On March 15th, Mr. Freek Jan Frerichs, the Counselor for Innovation, Science and Technology of the Embassy of the Kingdom of the Netherlands in China and his entourage visited SpinQ and exchanged ideas on the innovation climate of quantum technology and artificial intelligence in Shenzhen.
Quantum computers are not intended to be kept at home, because they need to be able to operate in a controlled environment and in very demanding conditions. This means that they require a large space in which to develop their capabilities, as well as an excessively low temperature to function optimally.
The Shenzhen-based company SpinQ is one of the first in the world to offer small quantum computers. Their customers are mostly schools and universities. They are also based in Switzerland and Germany.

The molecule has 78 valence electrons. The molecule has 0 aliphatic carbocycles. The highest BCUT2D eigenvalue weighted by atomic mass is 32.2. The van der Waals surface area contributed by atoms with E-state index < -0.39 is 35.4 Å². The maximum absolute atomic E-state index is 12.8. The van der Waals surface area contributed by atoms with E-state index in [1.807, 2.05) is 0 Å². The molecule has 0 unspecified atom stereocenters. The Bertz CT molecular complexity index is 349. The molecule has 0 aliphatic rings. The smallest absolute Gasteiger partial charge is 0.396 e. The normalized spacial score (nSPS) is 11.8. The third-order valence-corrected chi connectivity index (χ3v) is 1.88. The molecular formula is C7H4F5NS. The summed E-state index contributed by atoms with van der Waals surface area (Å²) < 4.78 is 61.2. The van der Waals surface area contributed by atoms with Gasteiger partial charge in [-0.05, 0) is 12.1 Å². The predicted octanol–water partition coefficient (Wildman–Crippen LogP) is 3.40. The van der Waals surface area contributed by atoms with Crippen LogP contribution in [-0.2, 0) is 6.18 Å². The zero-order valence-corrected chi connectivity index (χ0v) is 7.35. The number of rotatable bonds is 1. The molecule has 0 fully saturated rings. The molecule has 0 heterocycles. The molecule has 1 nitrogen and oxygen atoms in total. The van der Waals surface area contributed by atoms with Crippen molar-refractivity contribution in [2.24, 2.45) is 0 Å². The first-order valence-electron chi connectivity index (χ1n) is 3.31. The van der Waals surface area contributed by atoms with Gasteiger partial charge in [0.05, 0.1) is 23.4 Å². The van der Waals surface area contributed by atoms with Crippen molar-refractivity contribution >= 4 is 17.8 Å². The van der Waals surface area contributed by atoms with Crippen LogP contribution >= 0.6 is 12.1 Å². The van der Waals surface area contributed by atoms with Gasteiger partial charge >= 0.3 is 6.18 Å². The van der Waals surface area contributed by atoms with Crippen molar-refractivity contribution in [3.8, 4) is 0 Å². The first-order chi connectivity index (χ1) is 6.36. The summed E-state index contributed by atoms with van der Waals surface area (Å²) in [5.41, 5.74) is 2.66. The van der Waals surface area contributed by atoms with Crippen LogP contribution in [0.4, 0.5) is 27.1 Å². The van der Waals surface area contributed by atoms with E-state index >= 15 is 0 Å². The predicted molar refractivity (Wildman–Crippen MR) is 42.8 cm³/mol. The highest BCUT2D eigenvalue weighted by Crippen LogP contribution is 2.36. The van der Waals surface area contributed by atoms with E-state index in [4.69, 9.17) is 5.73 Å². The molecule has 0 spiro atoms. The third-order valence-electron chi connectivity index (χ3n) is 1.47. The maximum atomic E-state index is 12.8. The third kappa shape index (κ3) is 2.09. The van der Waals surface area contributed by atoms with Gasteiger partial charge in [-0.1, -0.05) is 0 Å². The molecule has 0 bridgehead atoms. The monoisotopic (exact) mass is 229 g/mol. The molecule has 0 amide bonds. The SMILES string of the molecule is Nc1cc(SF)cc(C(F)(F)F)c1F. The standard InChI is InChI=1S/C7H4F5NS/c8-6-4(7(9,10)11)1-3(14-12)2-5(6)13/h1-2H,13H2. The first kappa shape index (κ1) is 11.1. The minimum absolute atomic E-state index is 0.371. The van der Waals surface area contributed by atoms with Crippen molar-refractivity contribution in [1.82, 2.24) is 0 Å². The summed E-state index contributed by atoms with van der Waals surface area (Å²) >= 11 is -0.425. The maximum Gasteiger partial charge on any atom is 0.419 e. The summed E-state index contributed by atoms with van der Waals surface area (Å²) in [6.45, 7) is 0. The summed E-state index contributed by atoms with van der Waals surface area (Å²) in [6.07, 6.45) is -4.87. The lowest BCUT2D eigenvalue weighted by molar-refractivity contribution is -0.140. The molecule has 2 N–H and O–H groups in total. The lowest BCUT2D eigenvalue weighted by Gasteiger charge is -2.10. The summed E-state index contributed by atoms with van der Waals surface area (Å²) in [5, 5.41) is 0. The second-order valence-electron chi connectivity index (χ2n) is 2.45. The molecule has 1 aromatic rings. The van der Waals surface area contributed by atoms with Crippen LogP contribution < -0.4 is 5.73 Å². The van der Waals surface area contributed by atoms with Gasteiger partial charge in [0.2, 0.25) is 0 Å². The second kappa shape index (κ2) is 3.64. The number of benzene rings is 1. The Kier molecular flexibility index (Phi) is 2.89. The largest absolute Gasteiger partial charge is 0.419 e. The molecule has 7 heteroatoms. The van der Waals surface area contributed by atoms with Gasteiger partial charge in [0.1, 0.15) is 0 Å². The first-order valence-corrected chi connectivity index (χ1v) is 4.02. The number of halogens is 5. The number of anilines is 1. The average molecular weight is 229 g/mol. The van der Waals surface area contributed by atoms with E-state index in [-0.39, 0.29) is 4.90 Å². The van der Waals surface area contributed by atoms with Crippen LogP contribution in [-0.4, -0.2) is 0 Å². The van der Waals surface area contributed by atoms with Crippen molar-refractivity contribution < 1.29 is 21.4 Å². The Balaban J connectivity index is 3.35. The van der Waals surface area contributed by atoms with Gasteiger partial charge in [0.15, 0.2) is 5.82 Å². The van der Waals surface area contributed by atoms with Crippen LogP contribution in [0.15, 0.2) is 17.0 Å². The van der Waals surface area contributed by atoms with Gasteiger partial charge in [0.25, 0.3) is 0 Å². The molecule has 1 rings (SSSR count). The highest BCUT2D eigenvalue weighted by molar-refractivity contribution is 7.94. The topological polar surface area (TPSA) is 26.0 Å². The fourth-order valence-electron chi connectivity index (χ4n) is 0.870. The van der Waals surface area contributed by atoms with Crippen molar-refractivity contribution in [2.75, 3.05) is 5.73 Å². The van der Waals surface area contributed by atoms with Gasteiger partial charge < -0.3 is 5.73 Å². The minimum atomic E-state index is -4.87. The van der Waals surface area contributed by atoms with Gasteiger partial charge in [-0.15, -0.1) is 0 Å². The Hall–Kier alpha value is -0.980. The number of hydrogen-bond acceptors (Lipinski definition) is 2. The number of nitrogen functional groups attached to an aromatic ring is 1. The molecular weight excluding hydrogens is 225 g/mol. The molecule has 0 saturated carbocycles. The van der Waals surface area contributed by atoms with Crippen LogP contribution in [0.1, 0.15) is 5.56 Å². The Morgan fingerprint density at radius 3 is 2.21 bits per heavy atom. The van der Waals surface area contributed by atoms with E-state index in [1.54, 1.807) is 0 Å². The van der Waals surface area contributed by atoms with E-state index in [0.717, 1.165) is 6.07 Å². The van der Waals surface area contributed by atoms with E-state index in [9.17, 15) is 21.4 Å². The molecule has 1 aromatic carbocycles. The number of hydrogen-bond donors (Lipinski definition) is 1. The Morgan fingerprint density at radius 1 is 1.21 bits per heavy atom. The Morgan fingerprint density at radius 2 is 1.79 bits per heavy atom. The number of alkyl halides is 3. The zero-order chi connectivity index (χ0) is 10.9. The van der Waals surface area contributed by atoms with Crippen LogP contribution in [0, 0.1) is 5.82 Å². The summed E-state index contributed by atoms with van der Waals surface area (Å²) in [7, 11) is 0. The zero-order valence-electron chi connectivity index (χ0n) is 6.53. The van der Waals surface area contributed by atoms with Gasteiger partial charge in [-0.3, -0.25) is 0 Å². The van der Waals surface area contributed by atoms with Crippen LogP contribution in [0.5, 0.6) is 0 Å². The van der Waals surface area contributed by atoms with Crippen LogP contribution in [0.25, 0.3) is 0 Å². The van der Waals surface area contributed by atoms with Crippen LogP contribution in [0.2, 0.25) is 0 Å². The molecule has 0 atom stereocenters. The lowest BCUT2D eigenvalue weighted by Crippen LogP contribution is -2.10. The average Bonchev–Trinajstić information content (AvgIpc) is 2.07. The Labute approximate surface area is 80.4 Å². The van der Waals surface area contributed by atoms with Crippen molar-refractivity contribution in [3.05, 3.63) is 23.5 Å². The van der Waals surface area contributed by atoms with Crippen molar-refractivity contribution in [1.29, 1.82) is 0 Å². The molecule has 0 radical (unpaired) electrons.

We have included SpinQ because they fundamentally show that devices are “real”, “available” and affordable.
A research on "The Evolving Themes of Computing Education Research: Trends, Topic Models, and Emerging Research" conducted by Mikko Apiola from the University of Turku, Sonsoles López-Pernas and Mohammed Saqr from the University of Eastern Finland was recently published on SSRN Electronic Journal, the biggest and acknowledged repository in the world. The researchers followed the PRISMA-S (Preferred Reporting Items for Systematic reviews and Meta-Analysis) search method to capture and screen the literature of 16,863 articles in the recent decade. The common words in the abstracts and titles of all articles were analyzed to identify the trend of research topics in computing education research (CER).